FOXBOROUGH, Mass. – Three games into the season, Loyola (Md.) coach Charley Toomey, a former goalie himself, made the switch. It was a Midas touch move, obviously.
At the time, the Greyhounds, unranked in the preseason, were 3-0. You probably couldn’t have guessed at that time that on Saturday they would be playing in the national semifinals. Especially not after Toomey went with his gut and took junior Michael Bonitatibus out and put sophomore Jack Runkel in.
“They both were playing very well,” Toomey said. “We didn’t lose a game in making the switch. We needed leadership and we felt like Jack was the guy you could hear out there. Jack was the guy who was very organized, he got guys to their spots.”
That’s certainly been the case all season, because Loyola (16-1) is the top seed in the 2012 NCAA Men’s Lacrosse Championships at Gillette Stadium and plays Notre Dame (13-2) at 2:30 p.m. Saturday, followed by Duke (15-4) against Maryland (11-5).
Sunday features two championship matches. The Division II final has Limestone (17-1) against Dowling (12-2), followed by the Division III title game between Cortland (21-0) and Salisbury(22-0). The DII and DIII games will be streamed live at NCAA.com.
Neither Runkel nor Bonitatibus barely played in 2011, a season in which Loyola failed to make the NCAA tournament. Runkel, who appeared in one game last year, obviously wanted the job when this season opened but took standing on the sidelines in stride.
“You just have to take it day by day,” he said. “You play your best every day in practice and chips will fall where they may, I guess. You have to go with the mindset that your season’s not over even though you’re not playing. You’ve gotta be there for your guys on the sidelines regardless.”
“Freshman year I got a whole lot of experience watching guys play while watching on the sidelines. That was fine for me, because you’re a freshman and that’s how it plays out,” Runkel said.
Runkel, a big goalie at 6-foot-3 and 215 pounds, came to Loyola from Avon Old Farms School in Fairfield, Conn., where he was a lacrosse star and pretty good hockey player. No ice hockey goalie for him, however: “I loved playing street-hockey goalie,” he said, “but that was about it. I couldn’t get in the soccer goal or hockey goal.”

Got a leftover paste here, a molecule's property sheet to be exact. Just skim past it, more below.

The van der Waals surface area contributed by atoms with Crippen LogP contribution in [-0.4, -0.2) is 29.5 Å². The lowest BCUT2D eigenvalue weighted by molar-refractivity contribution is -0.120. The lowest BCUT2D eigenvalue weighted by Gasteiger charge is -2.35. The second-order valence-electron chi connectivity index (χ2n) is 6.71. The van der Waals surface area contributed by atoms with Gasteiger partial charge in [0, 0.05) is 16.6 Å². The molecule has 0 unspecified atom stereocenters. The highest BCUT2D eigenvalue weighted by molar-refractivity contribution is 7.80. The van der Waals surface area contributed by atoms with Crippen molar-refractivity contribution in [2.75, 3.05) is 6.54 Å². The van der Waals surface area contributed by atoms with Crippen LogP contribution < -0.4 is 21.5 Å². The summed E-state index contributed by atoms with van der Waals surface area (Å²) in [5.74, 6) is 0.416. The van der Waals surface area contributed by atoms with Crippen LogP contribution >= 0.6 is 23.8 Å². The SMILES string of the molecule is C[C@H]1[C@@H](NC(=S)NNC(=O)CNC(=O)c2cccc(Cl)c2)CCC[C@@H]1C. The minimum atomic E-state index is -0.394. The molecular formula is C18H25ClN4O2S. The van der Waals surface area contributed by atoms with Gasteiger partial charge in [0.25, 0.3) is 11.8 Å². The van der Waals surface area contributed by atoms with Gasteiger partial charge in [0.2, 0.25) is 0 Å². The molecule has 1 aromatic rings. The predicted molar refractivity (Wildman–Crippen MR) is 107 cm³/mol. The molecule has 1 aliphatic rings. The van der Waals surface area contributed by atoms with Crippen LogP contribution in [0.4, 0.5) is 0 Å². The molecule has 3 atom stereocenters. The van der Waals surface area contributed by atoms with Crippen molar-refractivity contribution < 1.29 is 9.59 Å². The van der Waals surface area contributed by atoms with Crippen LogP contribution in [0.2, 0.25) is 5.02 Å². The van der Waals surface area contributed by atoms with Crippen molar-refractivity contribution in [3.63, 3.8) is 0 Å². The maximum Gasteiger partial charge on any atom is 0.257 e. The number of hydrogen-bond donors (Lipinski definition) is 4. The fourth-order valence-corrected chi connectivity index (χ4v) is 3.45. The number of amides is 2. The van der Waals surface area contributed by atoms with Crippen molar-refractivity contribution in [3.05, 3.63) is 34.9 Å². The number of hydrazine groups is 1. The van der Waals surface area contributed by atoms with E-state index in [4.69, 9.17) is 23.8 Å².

Loyola opened the season with victories against Delaware, Towson and Bellarmine. But when the Greyhounds made the trip from Maryland to play at Michigan, Runkel got the nod and he’s been there every since.
“I kept playing well,” he said. “You’ve just got to find your consistency and keep being a rock in the net and being yourself.”
“Runk? He’s awesome,” Loyola sophomore defender Joe Fletcher. “He makes the game fun for you. He just helps us relax on the field and makes you stop and realize how cool the experience is.
“He keeps us calm. You play with some goalies who will yell at you, other goalies will just freeze. He just says we’re all right, if we’re up or down he just says to keep your focus and has a big smile on his face and it’s nice.”
Since the move, Loyola has gone 13-1, losing only to Johns Hopkins on April 28, 10-9 in overtime.
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“Michael is more athletic than Jack, Jack is a tremendous leader and a good stopper. They’re both decent stoppers. We have tremendous confidence in both of them,” Toomey said. “Jack is the guy right now we’ve been on this run with and we feel like he is the glue defensively and making sure that guys get to their spots. We hear him on the sidelines and we know the guys on the field hear his voice.”
Interestingly, in that Hopkins game, Toomey made a late-game switch and put Bonititabus in before then putting Runkel back in for the OT. Interestingly, in that game Runkel had his career high of 14 saves.
“In terms of making saves, they’re both very talented,” Toomey said. “ When we were in our comeback against Johns Hopkins, Michael Bonitatibus was in the goal for us in the last five minutes of that game to put it into overtime. So we’re very comfortable with both of them.”
Runkel was named the ECAC defensive player of the week three times this season. He’s made 128 saves this season with a .535 save percentage. By contrast, Notre Dame counterpart John Kemp has a save percentage of .636.
“Some of our numbers may not be that high, but that’s just because as a unit we’re very good,” Runkel said.
Fletcher, who blocked a shot with 15 seconds left to ice Loyola’s 10-9 NCAA quarterfinal victory over Denver, agreed.
“We work well together as a unit,” he said. “It’s pretty cool.”
“I don’t have a very good save percentage, we don’t have a very good turnover ratio, but make up for that by limiting stops and our offense does a pretty good job of scoring goals, too,” Runkel added.
Which is all his coach can ask.
“He’s done very well but the one thing we do as a unit is we contest almost every shot defensively. So we don’t ask our goalie to stand on his head. We’re not asking our goalie to make 17, 18 saves a game. If they can get to 12, I really feel like we can hold people in check.”